Fighting for future of Shepreth Wildlife Park
Shepreth Wildlife Park’s future may be hanging in the balance, with costs of almost £3,000 a day to look after the animals and no income from visitors due to the Covid-19 pandemic.
The park is seeking the help of the public through donations on its Go Fund Me page – or through buying gifts from its online shop – in a bid to cover some of the costs of feeding and caring for the animals.
All of the keepers are still working while the park is closed in the lockdown, but the animals would have to be rehomed at other UK zoos if the worst scenario was to happen.
Director Rebecca Willers said: “While we are able to furlough a large number of the staff, we do need to keep our essential animal keepers working as normal to care for the animals, as their welfare remains our top priority.
“Although we are closed, our core bills remain unchanged. We still must pay our energy bills, food bills, veterinary costs, waste and water bills. The wildlife park costs approximately £2,700 a day to operate since it requires such specialist care and maintenance.
“The team is currently applying for a loan to be able to meet these bills for the next six months, and while we are grateful to have this lifeline, the repayments will be impossible if the wildlife park remains closed to visitors.
“We do not receive any other form of funding and truly hope normality resumes very soon so we can continue the great work we do on conservation, education and rehabilitation.
“The school trips that we host throughout the spring and summer terms will be a huge revenue loss to us and make a sadly very quiet and desolate park, which has never had to close its doors on this level before.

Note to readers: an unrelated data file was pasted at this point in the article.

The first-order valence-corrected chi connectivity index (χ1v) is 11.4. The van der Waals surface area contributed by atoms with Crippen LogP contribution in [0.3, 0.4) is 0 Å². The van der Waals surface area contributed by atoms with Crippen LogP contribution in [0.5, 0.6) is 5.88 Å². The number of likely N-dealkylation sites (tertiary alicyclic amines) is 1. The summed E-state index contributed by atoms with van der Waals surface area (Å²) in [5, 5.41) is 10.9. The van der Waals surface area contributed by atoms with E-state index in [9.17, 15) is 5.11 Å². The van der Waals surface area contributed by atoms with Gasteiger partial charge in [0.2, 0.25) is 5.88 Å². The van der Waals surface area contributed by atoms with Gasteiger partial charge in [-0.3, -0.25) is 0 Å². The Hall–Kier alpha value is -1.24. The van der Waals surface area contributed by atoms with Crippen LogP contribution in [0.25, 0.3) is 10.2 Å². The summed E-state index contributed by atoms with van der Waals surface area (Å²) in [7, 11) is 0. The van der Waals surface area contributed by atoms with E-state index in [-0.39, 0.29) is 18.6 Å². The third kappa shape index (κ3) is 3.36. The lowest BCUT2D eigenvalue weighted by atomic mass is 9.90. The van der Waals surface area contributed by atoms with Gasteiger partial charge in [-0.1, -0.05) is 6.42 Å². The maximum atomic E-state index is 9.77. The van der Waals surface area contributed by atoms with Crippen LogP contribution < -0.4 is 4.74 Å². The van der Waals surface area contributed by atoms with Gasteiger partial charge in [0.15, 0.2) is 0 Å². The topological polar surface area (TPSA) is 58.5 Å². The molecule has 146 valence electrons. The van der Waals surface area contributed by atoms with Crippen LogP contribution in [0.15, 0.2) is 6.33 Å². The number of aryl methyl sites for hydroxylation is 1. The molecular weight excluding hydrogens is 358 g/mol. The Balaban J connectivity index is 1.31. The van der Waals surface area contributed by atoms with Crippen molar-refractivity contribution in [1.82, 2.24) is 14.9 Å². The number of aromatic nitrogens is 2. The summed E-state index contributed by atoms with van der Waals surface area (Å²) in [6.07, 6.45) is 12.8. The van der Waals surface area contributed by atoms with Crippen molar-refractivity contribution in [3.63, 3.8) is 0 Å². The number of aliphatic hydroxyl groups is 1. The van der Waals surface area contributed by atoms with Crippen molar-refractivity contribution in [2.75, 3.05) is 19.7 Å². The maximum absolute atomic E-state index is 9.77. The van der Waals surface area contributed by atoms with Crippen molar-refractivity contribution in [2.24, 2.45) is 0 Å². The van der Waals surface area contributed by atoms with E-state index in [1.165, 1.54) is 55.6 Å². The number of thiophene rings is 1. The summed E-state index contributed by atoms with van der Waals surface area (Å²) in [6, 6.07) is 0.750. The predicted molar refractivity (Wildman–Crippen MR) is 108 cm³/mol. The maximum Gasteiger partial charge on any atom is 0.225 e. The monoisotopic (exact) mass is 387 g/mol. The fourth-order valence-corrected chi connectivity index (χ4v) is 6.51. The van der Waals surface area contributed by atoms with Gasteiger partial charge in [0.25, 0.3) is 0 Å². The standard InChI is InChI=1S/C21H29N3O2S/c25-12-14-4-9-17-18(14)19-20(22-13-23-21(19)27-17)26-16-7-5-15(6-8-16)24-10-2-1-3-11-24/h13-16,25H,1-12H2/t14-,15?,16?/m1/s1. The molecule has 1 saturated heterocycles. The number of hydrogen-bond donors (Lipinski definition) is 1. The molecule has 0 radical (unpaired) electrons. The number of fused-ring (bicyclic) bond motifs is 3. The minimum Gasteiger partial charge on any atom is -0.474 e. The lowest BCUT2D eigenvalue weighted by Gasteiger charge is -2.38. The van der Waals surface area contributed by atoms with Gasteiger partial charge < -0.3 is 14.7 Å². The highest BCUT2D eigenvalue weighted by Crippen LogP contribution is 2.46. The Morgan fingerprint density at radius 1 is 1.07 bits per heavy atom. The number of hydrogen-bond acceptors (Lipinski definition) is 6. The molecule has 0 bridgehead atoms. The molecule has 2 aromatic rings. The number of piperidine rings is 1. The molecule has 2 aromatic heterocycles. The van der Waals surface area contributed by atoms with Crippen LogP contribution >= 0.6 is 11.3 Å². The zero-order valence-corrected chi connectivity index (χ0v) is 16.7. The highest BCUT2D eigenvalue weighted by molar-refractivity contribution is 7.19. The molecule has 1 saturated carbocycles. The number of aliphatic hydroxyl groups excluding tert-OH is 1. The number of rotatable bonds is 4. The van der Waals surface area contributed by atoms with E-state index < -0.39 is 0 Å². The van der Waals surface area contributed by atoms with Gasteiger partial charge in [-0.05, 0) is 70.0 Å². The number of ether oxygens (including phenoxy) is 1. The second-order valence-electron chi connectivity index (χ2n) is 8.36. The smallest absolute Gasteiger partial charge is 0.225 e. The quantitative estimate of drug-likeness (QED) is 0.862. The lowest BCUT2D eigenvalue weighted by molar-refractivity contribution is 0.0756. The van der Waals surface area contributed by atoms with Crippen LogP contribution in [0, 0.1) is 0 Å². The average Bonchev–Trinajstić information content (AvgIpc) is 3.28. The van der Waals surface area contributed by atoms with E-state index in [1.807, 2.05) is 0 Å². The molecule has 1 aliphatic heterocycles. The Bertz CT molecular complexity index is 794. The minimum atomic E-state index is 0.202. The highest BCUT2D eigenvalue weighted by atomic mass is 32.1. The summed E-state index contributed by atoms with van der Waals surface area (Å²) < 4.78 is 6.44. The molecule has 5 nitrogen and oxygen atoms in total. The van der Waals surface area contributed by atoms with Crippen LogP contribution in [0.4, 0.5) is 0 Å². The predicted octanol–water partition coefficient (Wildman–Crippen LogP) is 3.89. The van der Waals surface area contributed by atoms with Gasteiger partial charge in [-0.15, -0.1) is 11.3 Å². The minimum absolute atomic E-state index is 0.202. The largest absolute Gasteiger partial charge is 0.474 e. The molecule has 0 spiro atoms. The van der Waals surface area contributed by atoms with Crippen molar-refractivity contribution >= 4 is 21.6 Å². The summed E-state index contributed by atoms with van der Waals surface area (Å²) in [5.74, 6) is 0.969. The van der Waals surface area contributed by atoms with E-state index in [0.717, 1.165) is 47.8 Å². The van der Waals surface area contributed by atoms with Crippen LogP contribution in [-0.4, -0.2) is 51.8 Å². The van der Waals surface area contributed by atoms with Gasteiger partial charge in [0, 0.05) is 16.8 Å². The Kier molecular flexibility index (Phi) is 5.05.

“We know everyone is in the same boat, but if you could consider buying a birthday or Easter gift from our shop that would help a lot.”
The zoo belongs to the British and Irish Association of Zoos and Aquariums, which includes 122 zoos that could rehome any animals if the park had to close permanently.
Rebecca said: “Our community is very tight and we would rally around to protect the animals. The worst case scenario is if Shepreth is gone they would be rehomed by other zoos.”
She added that the zoo has always been a part of her life: “My dad, Terry Willers, bought the land in 1979 and I was born in 1980, so I was born into this life. There are pictures of me as a five year-old hand-feeding animals.
“I used to help put the animals away at night after school and I will fight for the park to the bitter end – there is no way we will let a virus take us out.”
Looking after the animals carries on the same, but it all takes much longer as the keepers have to work at a distance from each other.
And it’s not the the tigers which are the most expensive to look after, says Rebecca. “Funnily enough the more expensive animals to look after are the reptiles in the tropical house which need specialist lighting, specialist heating and a specialist diet rather than the tiger which seats outside and only eats every couple of days.
“But actually the otters are quite expensive. I put in a fish order yesterday for their mussel and prawns that they like to eat and that cost over £1000. It’s a lot of money for a little family of otters.”
More by this authorAlex Spencer